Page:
1. Willie Bloomquist, SS
2. Gerardo Parra, CF
3. Justin Upton, RF
4. Jason Kubel, LF
5. Miguel Montero, C
6. Paul Goldschmidt, 1B
7. Aaron Hill, 2B
8. Ryan Roberts, 3B
1. Ian Desmond, SS
2. Steve Lomardozzi, 3B
3. Jayson Werth, RF
4. Adam LaRoche, 1B
5. Rick Ankiel, CF
6. Danny Espinosa, 2B
7. Bryce Harper, LF
8. Wilson Ramos, C
Yeah, yeah, I know, why do I have Goldschmidt in the starting lineup when Gibby has shown almost no inclination to play him consistently? I guess I just like to think the best of people.
Of course, all eyes will be on The Man, The Myth, The Haircut: Bryce Harper. It's utterly impossible to glean anything useful from 8 plate appearances, but I think it's fair to say that he hasn't been overwhelmed so far. Of course it's important to remember that he's 19. If he were in college, he'd be a freshman. He's not in college; he's in the majors. Bryce Harper just made me feel old.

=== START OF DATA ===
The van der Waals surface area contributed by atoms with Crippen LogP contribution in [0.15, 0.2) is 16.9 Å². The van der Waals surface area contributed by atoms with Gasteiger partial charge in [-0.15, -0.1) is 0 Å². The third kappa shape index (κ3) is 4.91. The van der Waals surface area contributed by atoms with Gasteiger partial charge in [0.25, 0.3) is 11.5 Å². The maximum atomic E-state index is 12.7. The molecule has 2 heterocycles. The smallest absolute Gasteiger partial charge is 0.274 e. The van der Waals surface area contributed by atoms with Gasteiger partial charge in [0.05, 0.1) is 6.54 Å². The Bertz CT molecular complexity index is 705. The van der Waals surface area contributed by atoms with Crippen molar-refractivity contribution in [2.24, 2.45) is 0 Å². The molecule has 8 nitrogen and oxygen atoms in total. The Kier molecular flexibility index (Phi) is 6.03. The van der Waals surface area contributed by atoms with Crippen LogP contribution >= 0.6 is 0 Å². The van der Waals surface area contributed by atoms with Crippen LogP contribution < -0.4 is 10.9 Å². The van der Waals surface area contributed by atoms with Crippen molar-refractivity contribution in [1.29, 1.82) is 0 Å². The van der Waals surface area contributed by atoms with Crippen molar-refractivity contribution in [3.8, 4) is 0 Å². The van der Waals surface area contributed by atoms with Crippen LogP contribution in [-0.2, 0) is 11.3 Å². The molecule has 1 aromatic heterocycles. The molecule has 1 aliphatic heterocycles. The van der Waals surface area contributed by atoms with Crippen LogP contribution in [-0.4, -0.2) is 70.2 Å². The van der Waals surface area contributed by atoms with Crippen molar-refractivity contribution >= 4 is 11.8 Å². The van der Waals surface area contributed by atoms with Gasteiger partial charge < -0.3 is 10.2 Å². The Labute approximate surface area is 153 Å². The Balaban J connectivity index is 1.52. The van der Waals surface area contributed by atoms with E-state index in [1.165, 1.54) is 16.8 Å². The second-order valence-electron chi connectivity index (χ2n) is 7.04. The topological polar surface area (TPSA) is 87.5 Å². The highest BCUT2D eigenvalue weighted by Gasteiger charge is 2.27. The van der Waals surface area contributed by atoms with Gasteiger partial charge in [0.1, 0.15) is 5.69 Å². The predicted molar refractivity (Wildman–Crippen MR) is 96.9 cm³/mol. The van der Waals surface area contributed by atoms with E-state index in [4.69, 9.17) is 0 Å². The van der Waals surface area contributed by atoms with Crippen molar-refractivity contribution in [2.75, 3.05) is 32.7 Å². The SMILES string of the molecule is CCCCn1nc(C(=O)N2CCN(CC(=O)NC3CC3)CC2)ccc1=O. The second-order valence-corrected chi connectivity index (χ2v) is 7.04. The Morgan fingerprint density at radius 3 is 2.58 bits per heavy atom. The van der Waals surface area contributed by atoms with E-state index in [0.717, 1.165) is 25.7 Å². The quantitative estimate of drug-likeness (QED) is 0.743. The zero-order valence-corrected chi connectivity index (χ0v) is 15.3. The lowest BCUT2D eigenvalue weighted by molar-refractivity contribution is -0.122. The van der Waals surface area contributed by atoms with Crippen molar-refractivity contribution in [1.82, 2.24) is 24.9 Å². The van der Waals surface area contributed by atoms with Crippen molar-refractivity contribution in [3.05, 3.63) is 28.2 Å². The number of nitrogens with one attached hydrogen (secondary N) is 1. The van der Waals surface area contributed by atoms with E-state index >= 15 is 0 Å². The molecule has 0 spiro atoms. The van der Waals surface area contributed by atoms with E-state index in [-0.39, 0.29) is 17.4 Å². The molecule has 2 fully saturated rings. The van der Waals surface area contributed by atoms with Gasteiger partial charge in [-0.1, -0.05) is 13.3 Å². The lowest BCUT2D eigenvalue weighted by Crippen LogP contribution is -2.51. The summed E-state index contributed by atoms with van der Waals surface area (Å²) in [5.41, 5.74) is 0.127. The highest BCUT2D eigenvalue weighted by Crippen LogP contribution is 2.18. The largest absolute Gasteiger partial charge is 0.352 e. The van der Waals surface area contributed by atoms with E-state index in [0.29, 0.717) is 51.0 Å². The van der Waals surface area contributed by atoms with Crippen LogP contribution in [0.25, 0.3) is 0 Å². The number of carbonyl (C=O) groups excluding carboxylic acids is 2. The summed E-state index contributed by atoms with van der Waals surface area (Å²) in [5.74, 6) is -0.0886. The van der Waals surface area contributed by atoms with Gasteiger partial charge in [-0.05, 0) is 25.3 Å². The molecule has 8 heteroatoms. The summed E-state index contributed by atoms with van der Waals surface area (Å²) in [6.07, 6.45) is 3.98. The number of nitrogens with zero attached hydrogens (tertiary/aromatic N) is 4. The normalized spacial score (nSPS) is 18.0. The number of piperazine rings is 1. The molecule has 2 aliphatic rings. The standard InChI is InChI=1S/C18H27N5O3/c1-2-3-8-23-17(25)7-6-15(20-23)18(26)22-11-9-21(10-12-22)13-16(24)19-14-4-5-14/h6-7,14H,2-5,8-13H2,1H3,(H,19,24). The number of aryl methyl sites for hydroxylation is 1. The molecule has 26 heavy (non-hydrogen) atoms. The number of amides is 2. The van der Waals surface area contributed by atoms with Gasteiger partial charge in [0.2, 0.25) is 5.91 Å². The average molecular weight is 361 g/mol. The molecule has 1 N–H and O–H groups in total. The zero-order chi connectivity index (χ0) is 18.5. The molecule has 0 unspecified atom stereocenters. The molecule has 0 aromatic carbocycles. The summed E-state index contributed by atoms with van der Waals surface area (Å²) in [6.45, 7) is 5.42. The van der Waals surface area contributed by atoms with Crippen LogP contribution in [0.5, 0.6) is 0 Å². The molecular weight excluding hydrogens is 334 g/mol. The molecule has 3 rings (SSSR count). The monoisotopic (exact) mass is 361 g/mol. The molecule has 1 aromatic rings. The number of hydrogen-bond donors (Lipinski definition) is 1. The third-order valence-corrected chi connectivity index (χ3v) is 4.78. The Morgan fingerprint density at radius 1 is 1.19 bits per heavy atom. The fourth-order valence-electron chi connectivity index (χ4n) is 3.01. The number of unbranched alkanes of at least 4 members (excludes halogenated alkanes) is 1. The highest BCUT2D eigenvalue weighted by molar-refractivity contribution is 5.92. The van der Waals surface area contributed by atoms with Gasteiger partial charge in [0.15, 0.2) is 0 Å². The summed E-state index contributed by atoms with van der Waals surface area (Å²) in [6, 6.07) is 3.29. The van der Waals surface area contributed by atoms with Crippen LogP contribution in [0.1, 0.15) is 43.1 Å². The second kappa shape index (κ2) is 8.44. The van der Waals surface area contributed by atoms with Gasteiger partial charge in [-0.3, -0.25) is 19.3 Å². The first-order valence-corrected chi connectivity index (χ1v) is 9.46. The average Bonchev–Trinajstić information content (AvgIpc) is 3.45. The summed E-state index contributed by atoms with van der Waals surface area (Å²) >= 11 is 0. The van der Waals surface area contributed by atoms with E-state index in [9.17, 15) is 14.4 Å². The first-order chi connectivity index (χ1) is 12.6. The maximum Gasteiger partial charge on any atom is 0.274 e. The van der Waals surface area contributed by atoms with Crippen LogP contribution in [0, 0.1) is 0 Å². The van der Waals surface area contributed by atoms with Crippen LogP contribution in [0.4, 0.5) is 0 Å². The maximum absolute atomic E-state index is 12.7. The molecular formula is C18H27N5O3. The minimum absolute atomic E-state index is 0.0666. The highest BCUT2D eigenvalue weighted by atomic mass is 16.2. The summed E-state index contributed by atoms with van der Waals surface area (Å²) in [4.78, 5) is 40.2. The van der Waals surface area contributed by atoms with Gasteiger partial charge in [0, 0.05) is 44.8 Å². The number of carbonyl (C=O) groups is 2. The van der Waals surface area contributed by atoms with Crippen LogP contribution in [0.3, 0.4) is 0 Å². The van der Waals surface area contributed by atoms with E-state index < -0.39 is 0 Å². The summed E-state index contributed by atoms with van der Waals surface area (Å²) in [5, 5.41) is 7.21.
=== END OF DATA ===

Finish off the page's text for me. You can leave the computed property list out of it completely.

I vaguely remember Ian Desmond being a solid prospect before getting called up, and he flashed enough power in a minor-league call up to make the Nationals think they had a shortstop of the future. That was 2009. Now he's 26 and has a career OPS of .688 in 1400 major league PAs. However, Ian Desmond does lead all of MLB in vaguely British-sounding first names, with two.
Ryan Zimmerman is out with an injury (again), and will be replaced by Steve Lomardozzi, who has been more or less replacement-level for 73 largely forgettable Plate Appearances in his major-league career. It's still early, but Jayson Werth has looked much better so far this year, with an OPS+ of 125. If he keeps this up, that famous contract he signed could end up being just a little bit of an overpay, rather than the franchise-crippling overpay it looked like last year. Progress!